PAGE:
Regular visitors to the historic Venice Post Office building along the Windward Avenue Circle have likely laid eyes on a mural depicting the early history of Venice with the image of community founder Abbot Kinney at the center.

The mural, created by artist Edward Biberman and entitled “Story of Venice,” was commissioned by the Section of Fine Arts of the United States and installed inside the post office in August 1941, according to the Venice Historical Society. The post office building itself was constructed as part of a project of the Work Projects Administration (WPA), an agency of President Franklin D. Roosevelt’s New Deal that employed millions to conduct public works projects across the country in the 1930s and early 1940s.

Under a recent proposal of the U.S. Postal Service, customers may no longer be able to take care of their postal business where they have for decades, but some hope to ensure that the recognizable mural and the historic characteristics of the building are preserved.

The Postal Service has proposed to relocate the post office at 1601 Main St. approximately 400 feet away to the Venice carrier annex property at 313 Grand Blvd., which would be remodeled. Postal officials stress that the plan would not have any impact on mail delivery to residents or businesses, and the addresses of Post Office Box holders would remain the same.

Richard Maher, spokesman for the Postal Service in Los Angeles, said the service is looking to consolidate operations nationwide as the federal agency has experienced about a 20 percent decline in total mail volume over the past three years with the transition to online transactions.

“This will benefit us because the operations will be consolidated in one location and it will make it easier for management to have the resources in one spot,” Maher said of the planned relocation.

The goal of the Postal Service is to maintain quality service to the community, said Maher, noting that Venice customers will still have a facility in the Windward traffic circle area. The current post office stands at 28,000 square feet, but the 78,000-square foot carrier annex site has enough space to be expanded and remodeled, he said.

“We’re trying to operate as efficiently as possible,” Maher said.

After vacating the current post office and moving to the annex lot, the Postal Service plans to put the Main Street facility on the market, Maher said.

Some community members said that while customers would face little, if any, service inconvenience with the possible move, they are mostly concerned about potential changes to viewing the Biberman mural or the historic nature of the building.

“Everyone goes to the post office and everyone knows it is a historic building in Venice,” said Linda Lucks, president of the Venice Neighborhood Council. “The issue is going to be that if it is sold, will (the mural) be taken away from public viewing?”

Lucks believes the relocation plan, on its face, is “fine” and the historic building could serve a variety of uses, but she wants to ensure that the Biberman art piece is kept accessible. Having the post office on the larger annex site with more parking could provide improved access for the community, Lucks said, but she is concerned the Postal Service could eventually put that property up for sale as well.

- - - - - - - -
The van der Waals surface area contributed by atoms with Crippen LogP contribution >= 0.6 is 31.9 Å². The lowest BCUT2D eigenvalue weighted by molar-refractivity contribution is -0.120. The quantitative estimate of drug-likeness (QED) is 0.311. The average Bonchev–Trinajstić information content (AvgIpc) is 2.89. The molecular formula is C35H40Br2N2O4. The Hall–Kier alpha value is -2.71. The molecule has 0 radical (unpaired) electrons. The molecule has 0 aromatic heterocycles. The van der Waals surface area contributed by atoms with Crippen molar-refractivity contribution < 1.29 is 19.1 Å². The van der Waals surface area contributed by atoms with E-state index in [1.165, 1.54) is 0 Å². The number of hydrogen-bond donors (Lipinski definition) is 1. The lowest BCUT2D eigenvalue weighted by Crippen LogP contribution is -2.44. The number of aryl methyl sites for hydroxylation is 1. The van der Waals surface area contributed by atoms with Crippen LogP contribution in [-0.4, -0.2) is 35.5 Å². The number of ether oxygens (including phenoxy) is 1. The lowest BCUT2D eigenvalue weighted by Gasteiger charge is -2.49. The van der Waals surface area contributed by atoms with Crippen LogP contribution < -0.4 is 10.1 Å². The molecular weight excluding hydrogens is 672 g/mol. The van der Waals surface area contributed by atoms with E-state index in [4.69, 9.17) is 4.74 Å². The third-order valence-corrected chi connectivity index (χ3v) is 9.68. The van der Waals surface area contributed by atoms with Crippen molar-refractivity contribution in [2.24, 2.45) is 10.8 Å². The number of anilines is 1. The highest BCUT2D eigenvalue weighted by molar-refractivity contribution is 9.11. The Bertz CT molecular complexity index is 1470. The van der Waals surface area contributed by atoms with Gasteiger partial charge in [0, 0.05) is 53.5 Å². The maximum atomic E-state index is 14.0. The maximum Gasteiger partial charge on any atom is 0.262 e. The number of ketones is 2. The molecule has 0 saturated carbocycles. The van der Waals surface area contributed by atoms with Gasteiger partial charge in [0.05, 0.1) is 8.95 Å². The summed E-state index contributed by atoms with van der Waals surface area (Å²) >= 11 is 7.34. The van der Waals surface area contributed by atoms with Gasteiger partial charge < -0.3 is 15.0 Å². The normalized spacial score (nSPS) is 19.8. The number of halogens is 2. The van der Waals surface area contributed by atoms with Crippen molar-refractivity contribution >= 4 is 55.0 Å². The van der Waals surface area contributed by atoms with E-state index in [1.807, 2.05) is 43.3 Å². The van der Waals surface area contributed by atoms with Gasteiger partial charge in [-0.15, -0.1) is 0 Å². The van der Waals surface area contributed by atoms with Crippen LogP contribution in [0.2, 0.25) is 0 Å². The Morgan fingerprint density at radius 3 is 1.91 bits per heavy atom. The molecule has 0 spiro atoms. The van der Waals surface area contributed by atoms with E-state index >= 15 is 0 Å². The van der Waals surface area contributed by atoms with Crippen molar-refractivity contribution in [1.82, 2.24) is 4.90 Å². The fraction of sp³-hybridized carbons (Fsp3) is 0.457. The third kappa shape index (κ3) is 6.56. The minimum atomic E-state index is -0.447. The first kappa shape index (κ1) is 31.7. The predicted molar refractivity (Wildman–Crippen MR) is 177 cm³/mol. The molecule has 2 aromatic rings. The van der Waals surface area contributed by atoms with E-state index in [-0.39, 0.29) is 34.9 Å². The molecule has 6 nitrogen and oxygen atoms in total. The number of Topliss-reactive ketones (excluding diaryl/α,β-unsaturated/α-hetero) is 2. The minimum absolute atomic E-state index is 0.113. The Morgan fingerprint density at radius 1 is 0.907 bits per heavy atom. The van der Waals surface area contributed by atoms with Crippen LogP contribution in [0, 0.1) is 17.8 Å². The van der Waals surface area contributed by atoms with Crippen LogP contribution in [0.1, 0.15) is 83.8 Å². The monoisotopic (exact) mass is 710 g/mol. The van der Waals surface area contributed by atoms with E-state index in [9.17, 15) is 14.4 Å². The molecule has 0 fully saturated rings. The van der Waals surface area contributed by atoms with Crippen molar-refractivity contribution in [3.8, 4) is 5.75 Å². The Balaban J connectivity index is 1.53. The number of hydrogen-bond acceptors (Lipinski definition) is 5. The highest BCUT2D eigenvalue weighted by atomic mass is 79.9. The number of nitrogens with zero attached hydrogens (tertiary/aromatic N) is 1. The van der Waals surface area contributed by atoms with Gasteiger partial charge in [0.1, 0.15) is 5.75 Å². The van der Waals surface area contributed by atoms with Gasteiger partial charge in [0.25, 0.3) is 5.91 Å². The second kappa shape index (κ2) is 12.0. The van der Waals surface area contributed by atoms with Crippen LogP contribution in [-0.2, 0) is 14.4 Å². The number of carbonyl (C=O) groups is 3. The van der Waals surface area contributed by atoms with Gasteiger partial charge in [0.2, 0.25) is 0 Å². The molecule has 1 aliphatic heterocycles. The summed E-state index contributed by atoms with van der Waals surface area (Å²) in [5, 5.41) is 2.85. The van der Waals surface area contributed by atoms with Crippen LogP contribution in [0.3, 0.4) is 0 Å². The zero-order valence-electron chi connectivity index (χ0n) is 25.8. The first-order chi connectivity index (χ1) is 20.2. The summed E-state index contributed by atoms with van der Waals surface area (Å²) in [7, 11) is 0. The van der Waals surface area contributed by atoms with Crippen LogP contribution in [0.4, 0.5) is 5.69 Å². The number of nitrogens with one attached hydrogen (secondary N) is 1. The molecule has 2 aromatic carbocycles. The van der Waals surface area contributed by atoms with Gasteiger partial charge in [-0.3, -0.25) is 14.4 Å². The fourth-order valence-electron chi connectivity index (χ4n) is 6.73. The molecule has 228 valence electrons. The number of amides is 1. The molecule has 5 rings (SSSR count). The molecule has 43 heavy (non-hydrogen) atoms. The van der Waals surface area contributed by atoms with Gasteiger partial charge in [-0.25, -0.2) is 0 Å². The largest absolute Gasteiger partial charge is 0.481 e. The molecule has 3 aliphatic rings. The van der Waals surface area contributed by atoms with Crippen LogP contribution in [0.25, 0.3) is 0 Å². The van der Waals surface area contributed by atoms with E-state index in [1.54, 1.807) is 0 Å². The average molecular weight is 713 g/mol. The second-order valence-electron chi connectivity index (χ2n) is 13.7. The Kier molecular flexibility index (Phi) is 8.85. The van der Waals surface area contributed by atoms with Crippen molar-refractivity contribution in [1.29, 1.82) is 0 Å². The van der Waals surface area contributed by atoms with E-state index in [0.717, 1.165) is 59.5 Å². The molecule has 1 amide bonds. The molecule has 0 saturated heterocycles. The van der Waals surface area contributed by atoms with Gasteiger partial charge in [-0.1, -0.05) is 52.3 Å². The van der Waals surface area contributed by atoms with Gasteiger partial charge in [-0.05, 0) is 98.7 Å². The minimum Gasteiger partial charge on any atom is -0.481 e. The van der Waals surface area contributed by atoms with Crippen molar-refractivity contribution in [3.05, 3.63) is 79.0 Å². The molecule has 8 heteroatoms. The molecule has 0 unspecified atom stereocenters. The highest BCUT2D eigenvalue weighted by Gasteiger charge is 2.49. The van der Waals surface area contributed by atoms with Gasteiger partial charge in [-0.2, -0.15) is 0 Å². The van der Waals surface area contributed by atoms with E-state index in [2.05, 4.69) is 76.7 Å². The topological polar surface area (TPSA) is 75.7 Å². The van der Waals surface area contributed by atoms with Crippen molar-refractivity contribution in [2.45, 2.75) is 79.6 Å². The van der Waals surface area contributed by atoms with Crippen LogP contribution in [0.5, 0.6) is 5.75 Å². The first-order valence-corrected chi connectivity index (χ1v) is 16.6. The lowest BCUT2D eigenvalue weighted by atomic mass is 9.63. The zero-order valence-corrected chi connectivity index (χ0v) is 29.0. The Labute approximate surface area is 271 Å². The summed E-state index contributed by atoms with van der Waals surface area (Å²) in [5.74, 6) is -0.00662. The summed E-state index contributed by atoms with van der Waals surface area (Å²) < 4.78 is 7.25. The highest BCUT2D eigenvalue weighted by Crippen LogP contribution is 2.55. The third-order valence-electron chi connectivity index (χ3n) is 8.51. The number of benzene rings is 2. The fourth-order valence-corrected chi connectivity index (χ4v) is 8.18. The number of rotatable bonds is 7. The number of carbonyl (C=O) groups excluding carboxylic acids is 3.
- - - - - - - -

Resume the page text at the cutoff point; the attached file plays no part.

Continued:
Jill Prestup, president of the Venice Historical Society, said there is always some concern that a historic building might not be preserved when its use is changed, but she is hopeful that the Postal Service will work to maintain the integrity of the building and protect the mural.

“So little of old Venice is left so whatever we can do to preserve it is wonderful,” Prestup said.

Maher explained that due to the historic characteristics of the post office structure it is protected under state law, and the Postal Service will work with the state Historic Preservation Office to ensure that the historical aspects, including the mural are maintained. The historic status and preservation requirements would also be conveyed to the buyer in the deed to the building, he said.

Venice Neighborhood Council Vice President Carolyn Rios also feels it is important that the community continues to have a chance to view the inside of the building and the mural, and that residents can weigh in on the plans for the annex site. The Postal Service previously put the carrier annex up for sale in 2009, when community members offered a variety of suggestions for the area such as open park space, a community center and additional parking.

The sale plans were dropped after the Postal Service was unable to find another location that would not impact service to local customers, Maher said. The annex property is part of the original Venice of America tract subdivided by Abbot Kinney and over the years it has had various other uses, including the Venetian Villas and Cosmos Social Club.

Rios, who thinks the Grand Boulevard property could become more inviting with some additional greenery, encourages residents to work with the Postal Service and provide input on the plans for the consolidated project.

“I think we should put more energy into what they are going to build and try to make it something we like that enhances the neighborhood,” she said.

Maher said public comments and input on the Postal Service proposal are being solicited through Tuesday, May 17. Comments should be submitted in writing to: Consumer Affairs, U.S. Postal Service, 7001 S. Central Ave., Los Angeles, CA 90052-9631.

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